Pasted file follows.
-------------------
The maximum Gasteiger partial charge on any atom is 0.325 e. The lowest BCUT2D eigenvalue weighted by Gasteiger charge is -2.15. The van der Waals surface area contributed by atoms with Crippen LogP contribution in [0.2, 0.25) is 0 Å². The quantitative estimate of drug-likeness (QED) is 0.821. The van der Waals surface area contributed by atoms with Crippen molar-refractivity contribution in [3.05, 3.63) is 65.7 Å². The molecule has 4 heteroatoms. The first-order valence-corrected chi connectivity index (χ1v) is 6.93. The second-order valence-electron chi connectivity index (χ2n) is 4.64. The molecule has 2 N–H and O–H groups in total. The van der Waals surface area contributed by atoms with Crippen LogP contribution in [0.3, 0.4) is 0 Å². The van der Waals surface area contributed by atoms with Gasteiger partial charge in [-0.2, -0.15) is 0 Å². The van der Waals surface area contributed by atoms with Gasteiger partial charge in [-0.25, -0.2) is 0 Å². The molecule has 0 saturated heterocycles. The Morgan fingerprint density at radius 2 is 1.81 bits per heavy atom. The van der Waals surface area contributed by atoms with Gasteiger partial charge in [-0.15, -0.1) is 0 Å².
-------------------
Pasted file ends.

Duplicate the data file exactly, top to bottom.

The maximum Gasteiger partial charge on any atom is 0.325 e. The lowest BCUT2D eigenvalue weighted by Gasteiger charge is -2.15. The van der Waals surface area contributed by atoms with Crippen LogP contribution in [0.2, 0.25) is 0 Å². The quantitative estimate of drug-likeness (QED) is 0.821. The van der Waals surface area contributed by atoms with Crippen molar-refractivity contribution in [3.05, 3.63) is 65.7 Å². The molecule has 4 heteroatoms. The first-order valence-corrected chi connectivity index (χ1v) is 6.93. The second-order valence-electron chi connectivity index (χ2n) is 4.64. The molecule has 2 N–H and O–H groups in total. The van der Waals surface area contributed by atoms with Crippen LogP contribution in [0.3, 0.4) is 0 Å². The van der Waals surface area contributed by atoms with Gasteiger partial charge in [-0.2, -0.15) is 0 Å². The van der Waals surface area contributed by atoms with Gasteiger partial charge in [-0.25, -0.2) is 0 Å². The molecule has 0 saturated heterocycles. The Morgan fingerprint density at radius 2 is 1.81 bits per heavy atom. The van der Waals surface area contributed by atoms with Gasteiger partial charge in [-0.15, -0.1) is 0 Å².